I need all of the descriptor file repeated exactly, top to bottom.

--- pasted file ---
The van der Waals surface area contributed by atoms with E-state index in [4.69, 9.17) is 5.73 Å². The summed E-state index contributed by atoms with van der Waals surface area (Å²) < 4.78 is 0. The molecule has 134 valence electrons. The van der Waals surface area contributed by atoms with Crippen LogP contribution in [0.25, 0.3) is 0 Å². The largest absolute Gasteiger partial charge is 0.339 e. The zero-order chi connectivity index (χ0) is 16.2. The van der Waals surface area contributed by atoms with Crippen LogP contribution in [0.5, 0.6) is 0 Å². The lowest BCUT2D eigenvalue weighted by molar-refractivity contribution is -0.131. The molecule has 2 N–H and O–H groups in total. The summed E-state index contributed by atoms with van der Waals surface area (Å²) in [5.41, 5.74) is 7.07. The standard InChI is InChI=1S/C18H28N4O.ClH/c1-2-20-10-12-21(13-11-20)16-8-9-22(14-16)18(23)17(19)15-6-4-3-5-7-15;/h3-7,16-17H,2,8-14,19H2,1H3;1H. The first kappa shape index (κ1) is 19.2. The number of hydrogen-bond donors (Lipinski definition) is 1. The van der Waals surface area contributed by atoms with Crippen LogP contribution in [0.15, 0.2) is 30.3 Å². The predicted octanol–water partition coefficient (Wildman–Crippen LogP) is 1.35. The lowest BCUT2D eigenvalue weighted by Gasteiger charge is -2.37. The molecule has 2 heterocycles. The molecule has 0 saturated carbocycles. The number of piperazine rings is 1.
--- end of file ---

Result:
The van der Waals surface area contributed by atoms with E-state index in [4.69, 9.17) is 5.73 Å². The summed E-state index contributed by atoms with van der Waals surface area (Å²) < 4.78 is 0. The molecule has 134 valence electrons. The van der Waals surface area contributed by atoms with Crippen LogP contribution in [0.25, 0.3) is 0 Å². The largest absolute Gasteiger partial charge is 0.339 e. The zero-order chi connectivity index (χ0) is 16.2. The van der Waals surface area contributed by atoms with Crippen LogP contribution in [0.5, 0.6) is 0 Å². The lowest BCUT2D eigenvalue weighted by molar-refractivity contribution is -0.131. The molecule has 2 N–H and O–H groups in total. The summed E-state index contributed by atoms with van der Waals surface area (Å²) in [5.41, 5.74) is 7.07. The standard InChI is InChI=1S/C18H28N4O.ClH/c1-2-20-10-12-21(13-11-20)16-8-9-22(14-16)18(23)17(19)15-6-4-3-5-7-15;/h3-7,16-17H,2,8-14,19H2,1H3;1H. The first kappa shape index (κ1) is 19.2. The number of hydrogen-bond donors (Lipinski definition) is 1. The van der Waals surface area contributed by atoms with Crippen LogP contribution in [0.15, 0.2) is 30.3 Å². The predicted octanol–water partition coefficient (Wildman–Crippen LogP) is 1.35. The lowest BCUT2D eigenvalue weighted by Gasteiger charge is -2.37. The molecule has 2 heterocycles. The molecule has 0 saturated carbocycles. The number of piperazine rings is 1.